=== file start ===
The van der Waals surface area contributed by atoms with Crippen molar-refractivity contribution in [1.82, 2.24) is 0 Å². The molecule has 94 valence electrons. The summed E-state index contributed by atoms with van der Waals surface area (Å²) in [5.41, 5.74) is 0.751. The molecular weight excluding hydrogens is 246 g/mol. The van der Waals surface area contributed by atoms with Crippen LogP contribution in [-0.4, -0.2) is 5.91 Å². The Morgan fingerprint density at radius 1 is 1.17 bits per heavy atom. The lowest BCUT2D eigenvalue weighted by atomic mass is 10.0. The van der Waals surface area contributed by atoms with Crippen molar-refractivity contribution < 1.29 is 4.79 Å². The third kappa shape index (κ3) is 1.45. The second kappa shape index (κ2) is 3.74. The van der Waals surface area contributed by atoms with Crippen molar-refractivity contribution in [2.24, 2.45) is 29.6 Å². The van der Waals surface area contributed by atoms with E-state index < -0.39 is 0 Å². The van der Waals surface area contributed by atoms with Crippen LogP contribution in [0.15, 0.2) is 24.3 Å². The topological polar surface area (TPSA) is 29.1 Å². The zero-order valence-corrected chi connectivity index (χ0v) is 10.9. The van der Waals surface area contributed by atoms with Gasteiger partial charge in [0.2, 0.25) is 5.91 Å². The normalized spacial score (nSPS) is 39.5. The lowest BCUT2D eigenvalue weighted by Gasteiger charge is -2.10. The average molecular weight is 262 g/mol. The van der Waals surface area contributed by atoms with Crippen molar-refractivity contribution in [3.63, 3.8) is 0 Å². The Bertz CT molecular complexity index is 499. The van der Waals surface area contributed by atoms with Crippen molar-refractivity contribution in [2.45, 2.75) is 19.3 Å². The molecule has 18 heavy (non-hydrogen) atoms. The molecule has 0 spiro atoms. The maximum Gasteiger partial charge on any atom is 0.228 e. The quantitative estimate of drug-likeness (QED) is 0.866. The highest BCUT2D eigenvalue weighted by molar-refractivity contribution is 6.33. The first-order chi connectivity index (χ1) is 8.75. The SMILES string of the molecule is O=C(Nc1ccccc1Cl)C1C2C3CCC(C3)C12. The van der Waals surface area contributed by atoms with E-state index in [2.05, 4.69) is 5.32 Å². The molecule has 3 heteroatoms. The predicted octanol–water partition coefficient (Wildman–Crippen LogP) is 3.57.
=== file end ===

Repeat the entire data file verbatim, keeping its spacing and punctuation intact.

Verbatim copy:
The van der Waals surface area contributed by atoms with Crippen molar-refractivity contribution in [1.82, 2.24) is 0 Å². The molecule has 94 valence electrons. The summed E-state index contributed by atoms with van der Waals surface area (Å²) in [5.41, 5.74) is 0.751. The molecular weight excluding hydrogens is 246 g/mol. The van der Waals surface area contributed by atoms with Crippen LogP contribution in [-0.4, -0.2) is 5.91 Å². The Morgan fingerprint density at radius 1 is 1.17 bits per heavy atom. The lowest BCUT2D eigenvalue weighted by atomic mass is 10.0. The van der Waals surface area contributed by atoms with Crippen molar-refractivity contribution < 1.29 is 4.79 Å². The third kappa shape index (κ3) is 1.45. The second kappa shape index (κ2) is 3.74. The van der Waals surface area contributed by atoms with Crippen molar-refractivity contribution in [2.24, 2.45) is 29.6 Å². The van der Waals surface area contributed by atoms with E-state index < -0.39 is 0 Å². The van der Waals surface area contributed by atoms with Crippen LogP contribution in [0.15, 0.2) is 24.3 Å². The topological polar surface area (TPSA) is 29.1 Å². The zero-order valence-corrected chi connectivity index (χ0v) is 10.9. The van der Waals surface area contributed by atoms with Gasteiger partial charge in [0.2, 0.25) is 5.91 Å². The normalized spacial score (nSPS) is 39.5. The lowest BCUT2D eigenvalue weighted by Gasteiger charge is -2.10. The average molecular weight is 262 g/mol. The van der Waals surface area contributed by atoms with Crippen molar-refractivity contribution in [3.63, 3.8) is 0 Å². The Bertz CT molecular complexity index is 499. The van der Waals surface area contributed by atoms with Crippen molar-refractivity contribution in [2.45, 2.75) is 19.3 Å². The molecule has 18 heavy (non-hydrogen) atoms. The molecule has 0 spiro atoms. The maximum Gasteiger partial charge on any atom is 0.228 e. The quantitative estimate of drug-likeness (QED) is 0.866. The highest BCUT2D eigenvalue weighted by molar-refractivity contribution is 6.33. The first-order chi connectivity index (χ1) is 8.75. The SMILES string of the molecule is O=C(Nc1ccccc1Cl)C1C2C3CCC(C3)C12. The van der Waals surface area contributed by atoms with E-state index in [2.05, 4.69) is 5.32 Å². The molecule has 3 heteroatoms. The predicted octanol–water partition coefficient (Wildman–Crippen LogP) is 3.57.